The Great Pattern Review
La Fleur de Lyse
#MAA 1101 - Medieval Accessories Men and Women 11th to 15th Century
Heather Kenyon-Haff - Recommended
La Fleur de Lyse does a wonderful job of providing patterns on sturdy paper (suitable for far more than one simply one use) and a helpful outline of historical notes on the given garments. The instructions are given both in English and in French, so be aware that highlighting the language of your choice may be very useful. In this collection of accessories: braies (long and short), hose (male and female), hood (male and female plus a variety of options in design such as lirpipe), and purse.
Of these patterns, I have most recently put together the Woman's Hose. The directions were quite forthright, but at times misleads the sewer into thinking that positioning and tailoring the various pieces are easier than they may be in reality. While reasonably clear, I would not declare this a beginner-level pattern, as it necessitates the tailor or seamstress to alter the pattern to the wearer's leg, and may entail some possibly difficult pinning. I would actually rate this a more intermediate level.
In continuing to use this series of accessory patterns, I made the Hood. It is a delightfully simple, thrifty pattern yielding a useful and practical piece of headgear. Directions are given to modify the plain hood into a number of different variations, such as the liripipe. To be honest, this was the most straightforward sewing project I have attempted in quite a while. The Hood pattern is Highly Recommended.
#MAR 1001 - Women of Medieval Romanesque Period Years 1060 & 1150
Julie Wash - Recommended
There were a few tricky things about this pattern, but overall it made up beautifully. There are four sets of patterns: Lady Year 1150, Lady 1060, Peasant 1060 and Peasant 1150. I made up the Peasant, Year 1150 version. The pattern comes with tons of background information and pictures showing headdresses, placement of trim and how everything is to be worn. An under-dress, cloak, belt and headdresses are included in the patterns.The instructions, contained in a nice big plastic pouch, are in French and English. I'd recommend highlighting the instructions pertaining to the version you're making to cut down on frustration. I never did understand the directions about which gores to cut out. Finally I cut out the longest ones and they worked. The basic pattern is an eight-gore tunic. There are instructions for a similar pattern on the Internet, but with this version Fleur de Lyse has done all the pesky math and geometry for you. I would recommend some prior experience with gores first, since these instructions are not terribly explicit. For my version, the under-dress is identical to the overdress. It was great to make up the under-dress without stressing too much over mistakes, then fly through the overdress with confidence. Good luck!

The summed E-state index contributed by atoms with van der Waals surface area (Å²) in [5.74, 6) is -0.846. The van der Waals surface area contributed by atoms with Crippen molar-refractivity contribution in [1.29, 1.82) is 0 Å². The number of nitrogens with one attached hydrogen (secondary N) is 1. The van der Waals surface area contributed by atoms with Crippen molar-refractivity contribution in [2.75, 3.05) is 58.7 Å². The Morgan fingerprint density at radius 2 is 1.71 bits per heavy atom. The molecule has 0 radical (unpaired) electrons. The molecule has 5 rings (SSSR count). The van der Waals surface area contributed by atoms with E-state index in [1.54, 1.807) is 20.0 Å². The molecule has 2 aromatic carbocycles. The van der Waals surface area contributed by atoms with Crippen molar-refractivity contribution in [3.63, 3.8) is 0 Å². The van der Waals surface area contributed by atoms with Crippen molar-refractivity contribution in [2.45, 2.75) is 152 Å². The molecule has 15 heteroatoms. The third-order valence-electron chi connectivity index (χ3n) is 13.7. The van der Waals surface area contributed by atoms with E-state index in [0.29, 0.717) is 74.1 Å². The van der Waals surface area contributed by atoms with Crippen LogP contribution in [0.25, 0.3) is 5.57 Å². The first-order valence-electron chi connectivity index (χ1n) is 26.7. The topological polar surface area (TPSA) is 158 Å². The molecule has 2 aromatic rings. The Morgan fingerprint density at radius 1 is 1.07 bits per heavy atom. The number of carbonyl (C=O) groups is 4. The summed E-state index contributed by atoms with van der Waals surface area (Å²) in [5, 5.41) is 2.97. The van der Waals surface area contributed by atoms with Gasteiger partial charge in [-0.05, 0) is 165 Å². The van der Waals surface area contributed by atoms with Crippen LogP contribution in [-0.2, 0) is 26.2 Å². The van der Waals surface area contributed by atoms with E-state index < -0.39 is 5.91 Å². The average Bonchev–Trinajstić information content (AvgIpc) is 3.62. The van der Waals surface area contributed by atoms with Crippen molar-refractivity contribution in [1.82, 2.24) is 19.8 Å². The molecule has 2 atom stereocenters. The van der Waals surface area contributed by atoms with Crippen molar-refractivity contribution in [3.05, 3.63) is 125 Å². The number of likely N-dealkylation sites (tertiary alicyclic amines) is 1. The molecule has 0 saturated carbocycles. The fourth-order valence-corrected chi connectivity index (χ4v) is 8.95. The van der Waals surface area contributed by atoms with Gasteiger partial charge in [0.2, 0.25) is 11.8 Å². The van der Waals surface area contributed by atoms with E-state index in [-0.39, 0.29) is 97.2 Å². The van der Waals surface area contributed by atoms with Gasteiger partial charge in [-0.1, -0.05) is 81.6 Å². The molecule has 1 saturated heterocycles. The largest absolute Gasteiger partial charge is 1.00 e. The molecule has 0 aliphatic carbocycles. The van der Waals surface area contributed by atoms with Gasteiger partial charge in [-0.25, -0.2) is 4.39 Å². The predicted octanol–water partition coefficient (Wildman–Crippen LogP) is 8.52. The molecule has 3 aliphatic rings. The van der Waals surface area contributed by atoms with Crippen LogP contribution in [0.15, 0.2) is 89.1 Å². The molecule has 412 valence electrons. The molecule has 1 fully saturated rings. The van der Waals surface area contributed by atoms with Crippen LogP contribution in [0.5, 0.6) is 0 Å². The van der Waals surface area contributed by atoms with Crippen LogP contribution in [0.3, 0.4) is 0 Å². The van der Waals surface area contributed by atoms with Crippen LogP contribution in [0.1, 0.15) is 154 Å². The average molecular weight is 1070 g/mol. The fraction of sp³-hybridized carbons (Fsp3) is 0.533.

Elizabeth Young - Recommended
I made the 1150 Noble Women outfit: the Cotte and Bliaut pieces. Because I am at the top end of the size range for this pattern, I had some trouble with sleeve fit. The finished sleeve is quite tight. I recommend double checking the upper arm and elbow diameters of the pattern against your own measurements; something I did not do. The pattern made up quite easily, and the historical notes are extensive and useful.
#NFF 18101 - Caps and Coif Mid 18th Century
Jennifer Osterman - Recommended
I love this pattern set. The Adelaide cap is so pretty when finished and the coif look over the cap is so very Canadienne. I have loaned my pattern around and very inexperienced sewers have had remarkable results. I can't wait for it to come back, so I can make some other caps. The directions can be a little confusing to very beginning sewers because the instructions are translated from French. However, keeping that in mind, it is a great pattern.
#NFF 18102 - Canadienne de la Nouvelle-France circa 1740-1760
Maria Jackson - Recommended
I've made the Shift and Mantelet; both of which turned out to be wonderful. The Mantelet, however, may need adjustments to the sleeves at the elbow if you are adding cuffs. If you follow the pattern, the cuffs turn out to be the same diameter as the sleeve and do not create the desired winged effect. AS with all form-fitting bodice patterns you must make a muslin first. The Shift pattern is period correct, easy and fits well. The Petticoat and Apron are not full size patterns; just instructions with a diagram on how to make them. This is quite sufficient as they are just simple geometric shapes sewn together.
Paula Lee Drake - Recommended for experienced seamstresses.
The directions are in French! Some is in English but not very clear. GREAT PATTERN! FUN! You have to know how to sew and know your way around patterns.